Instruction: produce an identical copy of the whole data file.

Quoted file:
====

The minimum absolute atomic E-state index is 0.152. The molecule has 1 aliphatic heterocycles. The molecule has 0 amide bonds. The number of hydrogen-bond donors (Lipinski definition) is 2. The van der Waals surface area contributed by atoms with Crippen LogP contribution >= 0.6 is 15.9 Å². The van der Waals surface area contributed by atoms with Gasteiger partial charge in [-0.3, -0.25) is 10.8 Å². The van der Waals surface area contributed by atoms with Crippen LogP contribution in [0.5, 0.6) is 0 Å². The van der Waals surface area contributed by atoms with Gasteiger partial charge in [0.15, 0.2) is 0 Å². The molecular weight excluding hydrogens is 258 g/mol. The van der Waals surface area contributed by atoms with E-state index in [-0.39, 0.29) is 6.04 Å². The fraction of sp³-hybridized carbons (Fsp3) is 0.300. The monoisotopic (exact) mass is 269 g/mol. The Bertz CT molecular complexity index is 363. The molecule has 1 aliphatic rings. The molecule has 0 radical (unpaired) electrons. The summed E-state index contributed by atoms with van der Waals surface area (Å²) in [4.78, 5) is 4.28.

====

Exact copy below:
The minimum absolute atomic E-state index is 0.152. The molecule has 1 aliphatic heterocycles. The molecule has 0 amide bonds. The number of hydrogen-bond donors (Lipinski definition) is 2. The van der Waals surface area contributed by atoms with Crippen LogP contribution >= 0.6 is 15.9 Å². The van der Waals surface area contributed by atoms with Gasteiger partial charge in [-0.3, -0.25) is 10.8 Å². The van der Waals surface area contributed by atoms with Crippen LogP contribution in [0.5, 0.6) is 0 Å². The van der Waals surface area contributed by atoms with Gasteiger partial charge in [0.15, 0.2) is 0 Å². The molecular weight excluding hydrogens is 258 g/mol. The van der Waals surface area contributed by atoms with E-state index in [-0.39, 0.29) is 6.04 Å². The fraction of sp³-hybridized carbons (Fsp3) is 0.300. The monoisotopic (exact) mass is 269 g/mol. The Bertz CT molecular complexity index is 363. The molecule has 1 aliphatic rings. The molecule has 0 radical (unpaired) electrons. The summed E-state index contributed by atoms with van der Waals surface area (Å²) in [4.78, 5) is 4.28.